Allison Dunn
Allison Dunn
Professor & Department Chair
VIEW CV 508-929-8641 adunn@worcester.edu
Professor Dunn's Office
ST-410M
Office Hours:
Mondays 10:30-12:30 Wednesday 10:30-11:30
Areas of Expertise

Bio

My research uses principles from the geosciences, biology, and chemistry to understand the terrestrial carbon cycle. Areas of focus include ecosystem response to climate, urbanization effects on carbon fluxes and pools, and how forest management affects atmospheric carbon sequestration. Much of my research is locally-based and designed to facilitate undergraduate participation.

Live from Worcester State!!

Below is the live image from Prof. Dunn’s office. These continual measurements are being made as part of the global Phenocam network, which incorporates images across the world to detect the timing of seasonal change. For more information about Phenocam, go to https://phenocam.nau.edu/webcam/

Education
2006
Harvard University
Earth and Planetary Sciences
Ph.D.
2003
Harvard University
Earth and Planetary Sciences
MA
1996
Oberlin College
Geology
BA

Research At A Glance

Carbon Sequestration in Mature Plantations and Regenerating Forests

Carbon Sequestration in Mature Plantations and Regenerating Forests

This project measures the long-term carbon exchange in three forest stands: a red pine plantation, a recently clearcut red pine plantation, and 20-year-old stand naturally regenerating from a red pine plantation.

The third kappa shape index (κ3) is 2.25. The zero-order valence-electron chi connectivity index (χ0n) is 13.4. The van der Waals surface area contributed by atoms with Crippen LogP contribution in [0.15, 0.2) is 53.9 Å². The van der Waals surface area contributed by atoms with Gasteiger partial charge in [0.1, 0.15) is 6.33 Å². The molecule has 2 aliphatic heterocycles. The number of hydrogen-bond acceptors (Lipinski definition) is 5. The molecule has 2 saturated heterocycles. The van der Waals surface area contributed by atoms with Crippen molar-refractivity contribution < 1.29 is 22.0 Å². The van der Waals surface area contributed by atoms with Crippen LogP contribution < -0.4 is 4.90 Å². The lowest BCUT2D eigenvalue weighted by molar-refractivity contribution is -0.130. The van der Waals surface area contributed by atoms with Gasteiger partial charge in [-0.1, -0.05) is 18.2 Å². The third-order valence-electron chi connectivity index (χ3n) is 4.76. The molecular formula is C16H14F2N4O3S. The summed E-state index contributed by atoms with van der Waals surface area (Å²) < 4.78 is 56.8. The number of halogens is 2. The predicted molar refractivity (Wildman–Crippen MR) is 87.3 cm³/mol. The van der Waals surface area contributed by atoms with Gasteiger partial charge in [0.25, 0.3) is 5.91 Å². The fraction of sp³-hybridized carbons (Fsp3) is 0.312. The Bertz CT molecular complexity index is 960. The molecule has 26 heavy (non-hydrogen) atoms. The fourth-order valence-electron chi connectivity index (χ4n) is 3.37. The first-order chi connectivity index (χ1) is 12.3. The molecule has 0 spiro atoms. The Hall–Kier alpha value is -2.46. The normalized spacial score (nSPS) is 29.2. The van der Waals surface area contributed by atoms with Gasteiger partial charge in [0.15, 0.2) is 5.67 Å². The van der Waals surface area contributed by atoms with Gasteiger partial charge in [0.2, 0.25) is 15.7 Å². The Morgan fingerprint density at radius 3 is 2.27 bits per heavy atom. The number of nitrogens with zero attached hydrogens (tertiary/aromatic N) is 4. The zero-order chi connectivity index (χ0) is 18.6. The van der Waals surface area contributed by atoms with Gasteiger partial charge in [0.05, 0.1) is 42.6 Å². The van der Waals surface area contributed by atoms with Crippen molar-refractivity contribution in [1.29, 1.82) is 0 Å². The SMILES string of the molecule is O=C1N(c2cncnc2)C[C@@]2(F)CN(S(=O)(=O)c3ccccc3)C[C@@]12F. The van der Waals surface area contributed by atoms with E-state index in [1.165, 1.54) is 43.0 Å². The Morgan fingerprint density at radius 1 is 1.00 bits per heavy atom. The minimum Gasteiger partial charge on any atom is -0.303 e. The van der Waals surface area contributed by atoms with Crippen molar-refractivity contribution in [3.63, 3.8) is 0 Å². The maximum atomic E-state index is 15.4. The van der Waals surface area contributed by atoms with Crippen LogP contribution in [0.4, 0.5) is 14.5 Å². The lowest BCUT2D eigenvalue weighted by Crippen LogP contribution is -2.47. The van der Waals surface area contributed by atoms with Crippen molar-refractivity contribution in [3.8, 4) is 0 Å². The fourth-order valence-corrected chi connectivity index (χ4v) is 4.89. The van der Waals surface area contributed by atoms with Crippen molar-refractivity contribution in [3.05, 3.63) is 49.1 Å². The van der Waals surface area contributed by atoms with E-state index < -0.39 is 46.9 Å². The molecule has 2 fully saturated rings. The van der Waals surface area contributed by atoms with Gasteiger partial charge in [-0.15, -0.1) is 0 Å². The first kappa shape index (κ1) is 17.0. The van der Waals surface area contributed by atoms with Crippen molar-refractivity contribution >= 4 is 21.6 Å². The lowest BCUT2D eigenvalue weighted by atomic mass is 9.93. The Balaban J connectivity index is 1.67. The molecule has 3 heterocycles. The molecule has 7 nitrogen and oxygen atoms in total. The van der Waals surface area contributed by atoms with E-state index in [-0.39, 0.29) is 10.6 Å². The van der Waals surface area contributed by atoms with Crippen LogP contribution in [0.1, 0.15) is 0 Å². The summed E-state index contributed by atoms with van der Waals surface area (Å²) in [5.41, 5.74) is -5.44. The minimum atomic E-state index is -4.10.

Carbon dynamics in urbanized areas

Carbon dynamics in urbanized areas

This research is designed to study the coupled human-natural system across the urban-to-rural gradient from the Harvard Forest in Petersham, MA, to Boston, MA. Two papers from this research can be found under the “Publications” section (Briber et al. 2013, 2015).

Carbon Cycling in Northern Peatlands

Carbon Cycling in Northern Peatlands

I remain involved with research stemming from my doctoral research at the Northern Old Black Spruce study site in northern Manitoba, Canada. This site had the longest continuous record of high-frequency carbon exchange in the boreal forest. As I had primary responsibility for running the site from 1998-2007, I continue to be active in collaborative work utilizing its data, which are freely available at http://atmos.seas.harvard.edu/lab/data/boreasdata.html under a Fair Use policy

Geoscience Education

Geoscience Education

I am an active contributor to the geoscience education community, most recently co-authoring a two-week module called “Earth’s Thermostat” as part of the NSF-funded InTeGrate project (see link).